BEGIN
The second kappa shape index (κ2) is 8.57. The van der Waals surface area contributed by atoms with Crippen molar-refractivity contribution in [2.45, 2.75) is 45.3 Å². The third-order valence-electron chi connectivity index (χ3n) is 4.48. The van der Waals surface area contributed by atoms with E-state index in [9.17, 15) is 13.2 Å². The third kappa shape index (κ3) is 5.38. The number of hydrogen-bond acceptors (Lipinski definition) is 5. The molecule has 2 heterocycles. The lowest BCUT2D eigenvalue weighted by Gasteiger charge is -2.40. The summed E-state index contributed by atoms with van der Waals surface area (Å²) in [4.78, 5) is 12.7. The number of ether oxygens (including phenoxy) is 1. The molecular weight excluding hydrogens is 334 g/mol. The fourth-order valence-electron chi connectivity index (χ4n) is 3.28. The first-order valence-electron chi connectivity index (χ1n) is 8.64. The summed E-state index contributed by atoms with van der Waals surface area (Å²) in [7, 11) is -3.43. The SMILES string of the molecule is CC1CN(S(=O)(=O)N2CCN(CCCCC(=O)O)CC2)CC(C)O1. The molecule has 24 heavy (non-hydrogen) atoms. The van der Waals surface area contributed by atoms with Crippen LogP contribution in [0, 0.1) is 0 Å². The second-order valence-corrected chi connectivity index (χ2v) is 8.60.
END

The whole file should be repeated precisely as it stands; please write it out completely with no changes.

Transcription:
The second kappa shape index (κ2) is 8.57. The van der Waals surface area contributed by atoms with Crippen molar-refractivity contribution in [2.45, 2.75) is 45.3 Å². The third-order valence-electron chi connectivity index (χ3n) is 4.48. The van der Waals surface area contributed by atoms with E-state index in [9.17, 15) is 13.2 Å². The third kappa shape index (κ3) is 5.38. The number of hydrogen-bond acceptors (Lipinski definition) is 5. The molecule has 2 heterocycles. The lowest BCUT2D eigenvalue weighted by Gasteiger charge is -2.40. The summed E-state index contributed by atoms with van der Waals surface area (Å²) in [4.78, 5) is 12.7. The number of ether oxygens (including phenoxy) is 1. The molecular weight excluding hydrogens is 334 g/mol. The fourth-order valence-electron chi connectivity index (χ4n) is 3.28. The first-order valence-electron chi connectivity index (χ1n) is 8.64. The summed E-state index contributed by atoms with van der Waals surface area (Å²) in [7, 11) is -3.43. The SMILES string of the molecule is CC1CN(S(=O)(=O)N2CCN(CCCCC(=O)O)CC2)CC(C)O1. The molecule has 24 heavy (non-hydrogen) atoms. The van der Waals surface area contributed by atoms with Crippen LogP contribution in [0, 0.1) is 0 Å². The second-order valence-corrected chi connectivity index (χ2v) is 8.60.